It’s always a good day when I can practice both my professions and I had a rare weekend opportunity to do that today.
I spent part of the day attending a program dedicating the new Center for Global Public Relations at UNC Charlotte. Before the semester is out, I’ll be discussing PR for international publics with my Cases and Campaigns class. The Saturday program included some of the most dynamic people in PR education, so I decided to go hear some of the sessions.
Pictured below are Dr. Judy VanSlyke Turk (left), director of the School of Communication at Virginia Commonwealth University, and Dr. Doug Newsom, a professor of public relations at Texas Christian University.
Their topic was “Public Relations in the Pacific Rim” and it was pretty interesting stuff. It’s a part of the world where the practice of public relations is equally affected both by the most modern of technology and the most long-standing cultural norms.
Dr. Newsom described the phenomenon of “groundswell,” public opinion created and spread not by the news media, but by information that people get from each other, especially online. It’s a big factor in public relations in nations like South Korea, Japan and even, to some extent despite heavy state control of the Internet, China. But, as both professors noted, it’s hard to control the Internet.
And it’s difficult for public relations practitioners if they don’t become aware of a country’s culture. For example, the Japanese find American ad campaigns to be very aggressive and may similarly be put off by some of the more overt “pitches” of stories by PR practitioners. In addition, Newsom said, the Japanese don’t deal well with criticism, which complicates crisis communications efforts to deal with negative publicity.
Public relations in many of these Pacific Rim countries is in varying stages of development, from the well-established professional practices in India and Australia, to more emerging professional efforts in the Muslim nations of the region, Indonesia and Malaysia.
All very interesting, and so were the academics’ thoughts on the state of foreign language requirements in higher education today. (In 25 words or less, they’d like to see students leave college with at least a conversational knowledge of a foreign language — hard to get even in two years of instruction at many colleges.)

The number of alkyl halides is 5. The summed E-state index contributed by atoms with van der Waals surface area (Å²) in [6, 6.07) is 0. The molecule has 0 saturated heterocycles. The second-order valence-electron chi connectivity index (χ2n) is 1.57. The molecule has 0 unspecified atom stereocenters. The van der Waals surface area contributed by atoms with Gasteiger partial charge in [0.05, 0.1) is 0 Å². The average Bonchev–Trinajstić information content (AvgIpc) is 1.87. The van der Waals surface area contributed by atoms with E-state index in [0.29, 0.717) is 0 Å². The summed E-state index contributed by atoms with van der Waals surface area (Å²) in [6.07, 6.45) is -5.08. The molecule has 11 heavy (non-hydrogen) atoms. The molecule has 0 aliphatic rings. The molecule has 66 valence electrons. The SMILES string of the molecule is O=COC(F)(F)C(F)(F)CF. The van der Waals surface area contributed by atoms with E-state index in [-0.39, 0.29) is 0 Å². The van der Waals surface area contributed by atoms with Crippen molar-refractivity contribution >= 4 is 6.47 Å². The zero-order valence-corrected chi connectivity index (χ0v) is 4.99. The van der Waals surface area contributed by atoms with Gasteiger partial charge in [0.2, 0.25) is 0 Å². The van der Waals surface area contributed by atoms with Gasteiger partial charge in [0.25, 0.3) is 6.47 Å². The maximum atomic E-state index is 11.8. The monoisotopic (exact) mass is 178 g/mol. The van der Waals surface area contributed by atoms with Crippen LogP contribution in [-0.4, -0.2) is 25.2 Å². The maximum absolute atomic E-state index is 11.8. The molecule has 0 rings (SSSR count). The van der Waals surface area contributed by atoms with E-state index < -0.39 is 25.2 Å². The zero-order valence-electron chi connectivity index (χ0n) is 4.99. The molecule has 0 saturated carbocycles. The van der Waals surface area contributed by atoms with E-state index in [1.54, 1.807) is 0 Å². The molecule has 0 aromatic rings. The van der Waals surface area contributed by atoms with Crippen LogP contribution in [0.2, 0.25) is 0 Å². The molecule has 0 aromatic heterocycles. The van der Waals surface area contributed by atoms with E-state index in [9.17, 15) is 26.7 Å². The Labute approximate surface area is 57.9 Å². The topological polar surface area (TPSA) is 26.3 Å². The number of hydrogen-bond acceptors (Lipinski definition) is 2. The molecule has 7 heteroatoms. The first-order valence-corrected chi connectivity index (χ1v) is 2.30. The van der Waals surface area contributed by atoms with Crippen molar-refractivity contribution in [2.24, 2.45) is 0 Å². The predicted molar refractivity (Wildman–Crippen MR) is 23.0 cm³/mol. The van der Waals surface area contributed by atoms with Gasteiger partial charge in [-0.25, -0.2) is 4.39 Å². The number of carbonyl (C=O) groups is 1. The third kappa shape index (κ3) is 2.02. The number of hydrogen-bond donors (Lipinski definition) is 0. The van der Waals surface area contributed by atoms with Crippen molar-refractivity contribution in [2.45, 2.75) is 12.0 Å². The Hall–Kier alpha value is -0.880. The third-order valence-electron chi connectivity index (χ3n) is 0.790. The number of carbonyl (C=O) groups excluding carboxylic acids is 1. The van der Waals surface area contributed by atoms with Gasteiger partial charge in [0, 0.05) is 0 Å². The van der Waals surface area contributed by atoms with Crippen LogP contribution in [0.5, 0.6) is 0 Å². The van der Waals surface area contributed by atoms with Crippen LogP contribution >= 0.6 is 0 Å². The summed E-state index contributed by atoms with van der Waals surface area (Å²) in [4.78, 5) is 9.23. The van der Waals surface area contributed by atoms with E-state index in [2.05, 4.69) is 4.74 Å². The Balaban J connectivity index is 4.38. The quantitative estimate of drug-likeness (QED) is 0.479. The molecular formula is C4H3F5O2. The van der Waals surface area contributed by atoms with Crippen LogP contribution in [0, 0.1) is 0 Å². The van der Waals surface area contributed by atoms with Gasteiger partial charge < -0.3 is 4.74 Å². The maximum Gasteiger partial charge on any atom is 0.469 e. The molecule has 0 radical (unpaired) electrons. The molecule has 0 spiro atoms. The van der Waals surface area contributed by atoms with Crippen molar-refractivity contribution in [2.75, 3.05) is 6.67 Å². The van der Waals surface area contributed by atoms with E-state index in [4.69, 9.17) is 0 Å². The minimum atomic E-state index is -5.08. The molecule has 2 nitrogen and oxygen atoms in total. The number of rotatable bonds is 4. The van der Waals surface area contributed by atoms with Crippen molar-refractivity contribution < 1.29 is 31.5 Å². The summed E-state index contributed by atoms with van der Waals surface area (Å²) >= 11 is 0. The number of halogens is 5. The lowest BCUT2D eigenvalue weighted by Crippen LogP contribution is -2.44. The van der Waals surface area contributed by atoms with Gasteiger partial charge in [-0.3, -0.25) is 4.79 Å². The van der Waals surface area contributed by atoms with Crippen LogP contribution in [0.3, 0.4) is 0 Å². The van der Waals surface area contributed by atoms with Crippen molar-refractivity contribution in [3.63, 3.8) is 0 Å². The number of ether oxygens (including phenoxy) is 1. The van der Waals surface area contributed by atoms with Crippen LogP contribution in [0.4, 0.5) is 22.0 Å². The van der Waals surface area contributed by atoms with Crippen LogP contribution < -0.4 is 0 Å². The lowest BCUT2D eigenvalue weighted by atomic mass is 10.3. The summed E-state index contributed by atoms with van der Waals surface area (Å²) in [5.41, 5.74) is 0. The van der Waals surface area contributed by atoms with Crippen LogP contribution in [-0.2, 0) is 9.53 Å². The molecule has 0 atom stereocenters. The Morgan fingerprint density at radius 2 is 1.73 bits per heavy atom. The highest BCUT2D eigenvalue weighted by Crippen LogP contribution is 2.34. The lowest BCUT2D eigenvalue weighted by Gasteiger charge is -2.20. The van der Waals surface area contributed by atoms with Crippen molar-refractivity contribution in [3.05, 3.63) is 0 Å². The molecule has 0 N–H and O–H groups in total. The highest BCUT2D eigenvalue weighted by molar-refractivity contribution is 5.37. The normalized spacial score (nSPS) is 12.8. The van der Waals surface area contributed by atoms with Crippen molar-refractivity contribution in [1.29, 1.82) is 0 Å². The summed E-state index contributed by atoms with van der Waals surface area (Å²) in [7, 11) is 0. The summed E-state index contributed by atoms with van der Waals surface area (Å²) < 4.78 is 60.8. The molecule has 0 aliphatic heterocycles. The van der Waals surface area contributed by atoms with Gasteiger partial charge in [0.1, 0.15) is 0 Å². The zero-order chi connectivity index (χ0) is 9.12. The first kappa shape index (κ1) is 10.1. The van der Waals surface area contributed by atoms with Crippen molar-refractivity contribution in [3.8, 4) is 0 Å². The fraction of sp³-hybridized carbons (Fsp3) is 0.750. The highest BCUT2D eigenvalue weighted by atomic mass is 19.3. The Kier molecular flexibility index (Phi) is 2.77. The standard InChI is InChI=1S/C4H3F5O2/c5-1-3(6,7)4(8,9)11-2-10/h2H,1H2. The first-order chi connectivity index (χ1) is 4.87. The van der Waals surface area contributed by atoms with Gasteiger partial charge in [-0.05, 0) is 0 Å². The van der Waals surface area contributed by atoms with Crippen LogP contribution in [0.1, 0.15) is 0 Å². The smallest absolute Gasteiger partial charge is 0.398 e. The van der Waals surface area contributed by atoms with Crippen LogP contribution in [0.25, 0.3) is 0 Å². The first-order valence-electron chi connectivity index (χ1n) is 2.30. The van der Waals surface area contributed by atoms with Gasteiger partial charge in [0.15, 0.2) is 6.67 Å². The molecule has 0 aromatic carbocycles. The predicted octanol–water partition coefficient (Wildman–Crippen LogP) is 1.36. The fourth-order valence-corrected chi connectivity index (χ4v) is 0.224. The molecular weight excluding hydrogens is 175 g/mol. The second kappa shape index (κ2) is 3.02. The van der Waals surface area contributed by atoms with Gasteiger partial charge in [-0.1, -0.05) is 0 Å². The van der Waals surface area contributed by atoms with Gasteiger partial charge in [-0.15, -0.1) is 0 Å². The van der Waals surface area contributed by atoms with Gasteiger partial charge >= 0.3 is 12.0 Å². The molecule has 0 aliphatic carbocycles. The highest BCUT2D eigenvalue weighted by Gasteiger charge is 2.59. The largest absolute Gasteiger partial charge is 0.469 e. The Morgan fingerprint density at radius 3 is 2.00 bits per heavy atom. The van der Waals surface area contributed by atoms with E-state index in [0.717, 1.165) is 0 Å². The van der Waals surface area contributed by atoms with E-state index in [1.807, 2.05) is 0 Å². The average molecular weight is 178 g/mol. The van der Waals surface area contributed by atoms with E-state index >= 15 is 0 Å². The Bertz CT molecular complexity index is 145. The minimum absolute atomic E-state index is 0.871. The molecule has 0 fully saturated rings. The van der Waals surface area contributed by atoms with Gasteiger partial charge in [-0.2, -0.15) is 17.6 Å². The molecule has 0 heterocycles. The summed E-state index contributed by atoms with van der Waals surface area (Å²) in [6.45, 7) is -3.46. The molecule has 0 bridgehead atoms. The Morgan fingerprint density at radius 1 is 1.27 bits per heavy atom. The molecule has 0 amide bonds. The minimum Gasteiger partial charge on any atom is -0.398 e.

Several hours later, I made the short trip down to Belmont to cover the Queens-Belmont Abbey basketball game for the Charlotte Observer. As I’ve noted before, it’s been a long season for Queens (6-19), which lost 88-69, its fifth straight setback. Belmont Abbey (18-7) is on a roll, extending its winning streak to seven games. They’ve improved significantly over last season under first-year coach Stephen Miss.
The Belmont Abbey road trip is the only one I take during Queens’ conference season and part of its appeal is to my love of basketball history. The legendary Al McGuire (1928-2001) held his first head coaching job at Belmont Abbey from 1956 to 1963. Of course, McGuire became nationally known later as the men’s basketball coach at Marquette, where he led the Warriors to the NCAA Division I championship in 1977. After that he retired and spent the next two decades on TV, calling college basketball games with Dick Enberg and Billy Packer.
The son of an Irish immigrant who ran a New York City saloon, McGuire stocked his Belmont Abbey teams with players from New York. (One can just imagine the culture shock both ways.)
There’s a trophy case out in the lobby of the Wheeler Center, the on-campus arena, which displays McGuire-era memorabilia, including game programs and team photos. My favorite item is this photo, and the caption says that Crusaders fans gave McGuire popsicles to keep the fiery-tempered Irishman cool on the bench.
Inside the gym, there are big red plaques on the walls listing the all-time 1,000 point scorers and other career leaders in rebounding, assists and other categories. The plaque that memorializes the top three-point shooters in Belmont Abbey history is dedicated to a player who’s seventh on that list. His name was Jim Riches, another one of those New York players, and he hit over 100 three-pointers from 1989 to 1992.
After leaving the Abbey he went back home. The son of the New York City Fire Department’s deputy chief, he became a firefighter himself. He died in the line of duty on Sept. 11, 2001, a sobering reminder of how reality can impinge on the fantasy world that we make of sports sometimes.